However, despite having a 49.4% shareholding and representing T&T’s 1% share, BGI never really had any say in LIAT’s operations. As you know, Antigua opposed or rejected proposals to improve the airline’s financial and operating efficiency.

    And, based on his pronouncements recently, it seems as though Browne appointed himself as chairman of LIAT’s shareholder countries.

  2. I am not even going to comment on the bad and flawed claim, but how does a murder committed in 2015 and bail granted in 2016 the fault of government, far less the incumbent? A retired journalist yuh. #egofowlism

  3. Let the private aviation companies take care of inter island aviation themselves devoid of any Government interfering. The more the merrier with fierce competition. The only stipulation is that they must put up a guarantee so that when they disappear clients can get their tickets refunded.
    Here is a wild suggestion.
    We all know that when the West Indies cricket team is winning everyone in the Caribbean feels copasetic . Whether you are poor or rich, male or female, young or old, the excitement of the commentators telling us of the fours and sixes that create a winning score gives everyone a warm and fuzzy feeling inside.

    Having said this, I want to suggest that the University of The West Indies starts a cricket academy to groom young talented players in a similar fashion to what Australia did decades ago. This academy should be funded by the Governments. Either through scholarships or directly.

    The West Indies cricket team needs to win again. The older players who were the backbone of the past era are still around and can certainly contribute to the setting up of the said academy. The institution should not only train cricketers but also umpires and commentators. It should have persons who can train the players mentally, physiotherapists, a state of the art gym etc.

    This cricket academy should be based in Barbados!

  4. I am breaking one of my main rules, which is not to become involved in discussions on cricket with Bajans. But here we go. The notion is a cricket academy is going back in time. The Australians first ‘invented’ these academies back in the 1980s, and the most outstanding produce was Shane Warne.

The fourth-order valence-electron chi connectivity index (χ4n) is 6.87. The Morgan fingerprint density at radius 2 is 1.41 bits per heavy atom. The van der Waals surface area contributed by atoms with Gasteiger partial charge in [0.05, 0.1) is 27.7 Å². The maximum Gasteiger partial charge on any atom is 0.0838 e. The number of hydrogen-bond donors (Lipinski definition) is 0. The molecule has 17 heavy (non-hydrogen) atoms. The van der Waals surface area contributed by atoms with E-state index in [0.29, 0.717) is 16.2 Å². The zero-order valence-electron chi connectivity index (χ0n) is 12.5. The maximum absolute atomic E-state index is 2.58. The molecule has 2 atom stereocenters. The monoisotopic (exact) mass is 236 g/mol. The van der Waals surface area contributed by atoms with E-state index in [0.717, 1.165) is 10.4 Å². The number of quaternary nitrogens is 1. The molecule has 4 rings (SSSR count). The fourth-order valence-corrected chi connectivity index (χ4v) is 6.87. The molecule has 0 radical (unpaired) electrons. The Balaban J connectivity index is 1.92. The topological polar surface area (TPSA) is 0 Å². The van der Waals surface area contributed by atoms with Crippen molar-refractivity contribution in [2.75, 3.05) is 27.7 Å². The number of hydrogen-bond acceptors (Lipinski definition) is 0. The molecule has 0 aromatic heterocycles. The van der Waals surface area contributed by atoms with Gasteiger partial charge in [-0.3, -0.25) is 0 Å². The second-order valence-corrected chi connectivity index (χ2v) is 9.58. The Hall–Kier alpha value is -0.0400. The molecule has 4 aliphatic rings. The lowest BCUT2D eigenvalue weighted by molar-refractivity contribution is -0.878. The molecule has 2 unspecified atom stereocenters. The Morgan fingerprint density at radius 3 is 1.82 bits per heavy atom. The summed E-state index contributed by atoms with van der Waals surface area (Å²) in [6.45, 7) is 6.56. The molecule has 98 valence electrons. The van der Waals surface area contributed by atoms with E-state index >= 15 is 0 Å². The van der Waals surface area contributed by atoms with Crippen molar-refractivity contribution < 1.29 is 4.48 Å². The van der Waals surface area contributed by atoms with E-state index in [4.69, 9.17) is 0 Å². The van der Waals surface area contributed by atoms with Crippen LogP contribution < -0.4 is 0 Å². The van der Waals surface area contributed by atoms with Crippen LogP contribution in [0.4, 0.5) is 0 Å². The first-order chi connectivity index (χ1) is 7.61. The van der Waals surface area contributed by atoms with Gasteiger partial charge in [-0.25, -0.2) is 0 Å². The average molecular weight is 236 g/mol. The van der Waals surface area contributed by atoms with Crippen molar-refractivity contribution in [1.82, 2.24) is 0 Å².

Following his success, the England and Wales county teams all formed academies with little success. It is a trendy, but flawed model with its origins in the business.
    In the Caribbean we do not need so-called cricket academies, and certainly not under the UWI. It is a bogus solution looking for a problem. What we need to do is return to the model that has served us between the 1920sd and 70s so successfully; our academies then were our schools, from infants to secondary, backed on local players playing in the streets, at clubs and hurriedly arranged games.
    What we can add now is closer coaching, but practice, practice, practice is still the core of an applied sport. We need a system that spots talent early and fast tracks it to the highest standard. In short, we need a West Indian model of cricket, and not an imported one that suits other environments.
    By the way, i the UK there is the same nonsense, what I call the Tony Cozier of way young black people do not play cricket with the enthusiasm of their parents and grand parents generations.
    That holds that the absence of young black people from the game in the UK is because of many other interventions, including football. It is crap and has always been.
    I was once in the company of Cozier and the cricket correspondent of the Daily Mail, Brian Scovell, when he repeated it and I just smiled. It revealed an ignorance of the black British comm8unity.
    The ECB is now looking again at the matter.

  5. @ john2


    The goodly gentleman has an annoying penchant for presenting himself as knowing everything about everything or having more knowledge of any particular field than those individuals who are personally involved.

    However, as it relates to his comments re: “In the Caribbean we do not need so-called cricket academies, and certainly not under the UWI. It is a bogus solution looking for a problem. What we need to do is return to the model that has served us between the 1920s and 70s so successfully; our academies then were our schools, from infants to secondary, backed on local players playing in the streets, at clubs and hurriedly arranged games,…….”

    ………… in all fairness, he has a point.

  6. @Artax
    What changed in cricket in the 70’s?
    Do you remember when Barbados had two opening bats called Greenidge?


    That’s not entirely true.

    In November 2019, a resolution was passed in Antigua & Barbuda’s Parliament, authorizing the government to secure a loan of EC$40M, from the Venezuelan Banco del ALBA, to purchase additional shares in LIAT……. and NOT BGI’s shareholding.

    Browne secured the loan AFTER BGI and ANU failed to reach an agreement relative to the sale of BGI’s shares and Browne subsequently REFUSING to purchasing them for US$44M.






  8. @ NO

    Unfortunately, I don’t know what changed cricket during the 1970s. But, in my opinion, our cricket began to decline during the early 1990s.